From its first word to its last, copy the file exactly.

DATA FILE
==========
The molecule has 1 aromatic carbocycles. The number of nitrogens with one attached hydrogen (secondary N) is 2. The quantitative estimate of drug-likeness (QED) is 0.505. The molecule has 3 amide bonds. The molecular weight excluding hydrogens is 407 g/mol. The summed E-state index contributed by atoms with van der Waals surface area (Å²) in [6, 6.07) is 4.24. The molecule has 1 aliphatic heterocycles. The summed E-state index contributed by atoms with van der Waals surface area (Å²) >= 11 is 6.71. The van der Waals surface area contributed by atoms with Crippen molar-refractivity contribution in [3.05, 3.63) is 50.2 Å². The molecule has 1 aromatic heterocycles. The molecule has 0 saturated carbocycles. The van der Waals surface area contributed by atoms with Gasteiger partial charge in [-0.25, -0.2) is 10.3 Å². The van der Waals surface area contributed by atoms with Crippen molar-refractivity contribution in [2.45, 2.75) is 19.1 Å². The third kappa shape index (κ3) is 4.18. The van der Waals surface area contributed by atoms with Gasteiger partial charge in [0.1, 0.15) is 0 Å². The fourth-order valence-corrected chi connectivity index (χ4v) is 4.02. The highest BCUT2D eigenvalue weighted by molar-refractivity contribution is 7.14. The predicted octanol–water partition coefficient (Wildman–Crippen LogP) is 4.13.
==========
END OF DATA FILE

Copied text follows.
The molecule has 1 aromatic carbocycles. The number of nitrogens with one attached hydrogen (secondary N) is 2. The quantitative estimate of drug-likeness (QED) is 0.505. The molecule has 3 amide bonds. The molecular weight excluding hydrogens is 407 g/mol. The summed E-state index contributed by atoms with van der Waals surface area (Å²) in [6, 6.07) is 4.24. The molecule has 1 aliphatic heterocycles. The summed E-state index contributed by atoms with van der Waals surface area (Å²) >= 11 is 6.71. The van der Waals surface area contributed by atoms with Crippen molar-refractivity contribution in [3.05, 3.63) is 50.2 Å². The molecule has 1 aromatic heterocycles. The molecule has 0 saturated carbocycles. The van der Waals surface area contributed by atoms with Gasteiger partial charge in [-0.25, -0.2) is 10.3 Å². The van der Waals surface area contributed by atoms with Crippen molar-refractivity contribution in [2.45, 2.75) is 19.1 Å². The third kappa shape index (κ3) is 4.18. The van der Waals surface area contributed by atoms with Gasteiger partial charge in [0.1, 0.15) is 0 Å². The fourth-order valence-corrected chi connectivity index (χ4v) is 4.02. The highest BCUT2D eigenvalue weighted by molar-refractivity contribution is 7.14. The predicted octanol–water partition coefficient (Wildman–Crippen LogP) is 4.13.